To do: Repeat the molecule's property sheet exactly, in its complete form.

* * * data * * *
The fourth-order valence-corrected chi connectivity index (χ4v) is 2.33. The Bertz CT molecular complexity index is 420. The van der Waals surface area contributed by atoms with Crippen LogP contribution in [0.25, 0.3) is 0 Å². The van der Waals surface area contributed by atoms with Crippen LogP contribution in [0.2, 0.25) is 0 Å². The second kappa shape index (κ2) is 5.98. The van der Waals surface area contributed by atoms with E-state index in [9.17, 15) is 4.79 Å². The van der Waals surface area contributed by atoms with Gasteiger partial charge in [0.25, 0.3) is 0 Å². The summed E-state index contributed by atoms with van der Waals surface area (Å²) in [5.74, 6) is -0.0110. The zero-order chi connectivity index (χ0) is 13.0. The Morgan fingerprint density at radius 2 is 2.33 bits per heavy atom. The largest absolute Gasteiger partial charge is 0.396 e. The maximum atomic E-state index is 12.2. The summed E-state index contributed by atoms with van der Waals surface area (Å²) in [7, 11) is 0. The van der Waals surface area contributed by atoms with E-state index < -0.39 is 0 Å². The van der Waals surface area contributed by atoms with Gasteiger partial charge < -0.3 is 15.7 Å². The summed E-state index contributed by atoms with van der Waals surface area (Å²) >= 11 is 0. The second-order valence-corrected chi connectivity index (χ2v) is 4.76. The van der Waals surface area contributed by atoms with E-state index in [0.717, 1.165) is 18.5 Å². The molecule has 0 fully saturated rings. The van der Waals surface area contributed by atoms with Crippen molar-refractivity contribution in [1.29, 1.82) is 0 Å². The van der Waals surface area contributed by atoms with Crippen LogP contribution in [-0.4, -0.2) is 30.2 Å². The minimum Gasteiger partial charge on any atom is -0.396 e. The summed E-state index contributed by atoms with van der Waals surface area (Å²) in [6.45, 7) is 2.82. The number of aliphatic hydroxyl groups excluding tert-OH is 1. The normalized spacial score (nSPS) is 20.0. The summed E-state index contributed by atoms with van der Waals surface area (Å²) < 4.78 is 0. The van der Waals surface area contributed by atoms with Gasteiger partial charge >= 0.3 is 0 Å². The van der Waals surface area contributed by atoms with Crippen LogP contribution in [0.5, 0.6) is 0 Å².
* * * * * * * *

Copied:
The fourth-order valence-corrected chi connectivity index (χ4v) is 2.33. The Bertz CT molecular complexity index is 420. The van der Waals surface area contributed by atoms with Crippen LogP contribution in [0.25, 0.3) is 0 Å². The van der Waals surface area contributed by atoms with Crippen LogP contribution in [0.2, 0.25) is 0 Å². The second kappa shape index (κ2) is 5.98. The van der Waals surface area contributed by atoms with E-state index in [9.17, 15) is 4.79 Å². The van der Waals surface area contributed by atoms with Gasteiger partial charge in [0.25, 0.3) is 0 Å². The summed E-state index contributed by atoms with van der Waals surface area (Å²) in [5.74, 6) is -0.0110. The zero-order chi connectivity index (χ0) is 13.0. The Morgan fingerprint density at radius 2 is 2.33 bits per heavy atom. The largest absolute Gasteiger partial charge is 0.396 e. The maximum atomic E-state index is 12.2. The summed E-state index contributed by atoms with van der Waals surface area (Å²) in [7, 11) is 0. The van der Waals surface area contributed by atoms with E-state index < -0.39 is 0 Å². The van der Waals surface area contributed by atoms with Gasteiger partial charge < -0.3 is 15.7 Å². The summed E-state index contributed by atoms with van der Waals surface area (Å²) >= 11 is 0. The second-order valence-corrected chi connectivity index (χ2v) is 4.76. The van der Waals surface area contributed by atoms with E-state index in [0.717, 1.165) is 18.5 Å². The molecule has 0 fully saturated rings. The van der Waals surface area contributed by atoms with Crippen molar-refractivity contribution in [1.29, 1.82) is 0 Å². The van der Waals surface area contributed by atoms with Crippen LogP contribution in [-0.4, -0.2) is 30.2 Å². The minimum Gasteiger partial charge on any atom is -0.396 e. The summed E-state index contributed by atoms with van der Waals surface area (Å²) in [6.45, 7) is 2.82. The number of aliphatic hydroxyl groups excluding tert-OH is 1. The normalized spacial score (nSPS) is 20.0. The summed E-state index contributed by atoms with van der Waals surface area (Å²) < 4.78 is 0. The van der Waals surface area contributed by atoms with Gasteiger partial charge >= 0.3 is 0 Å². The van der Waals surface area contributed by atoms with Crippen LogP contribution in [0.5, 0.6) is 0 Å².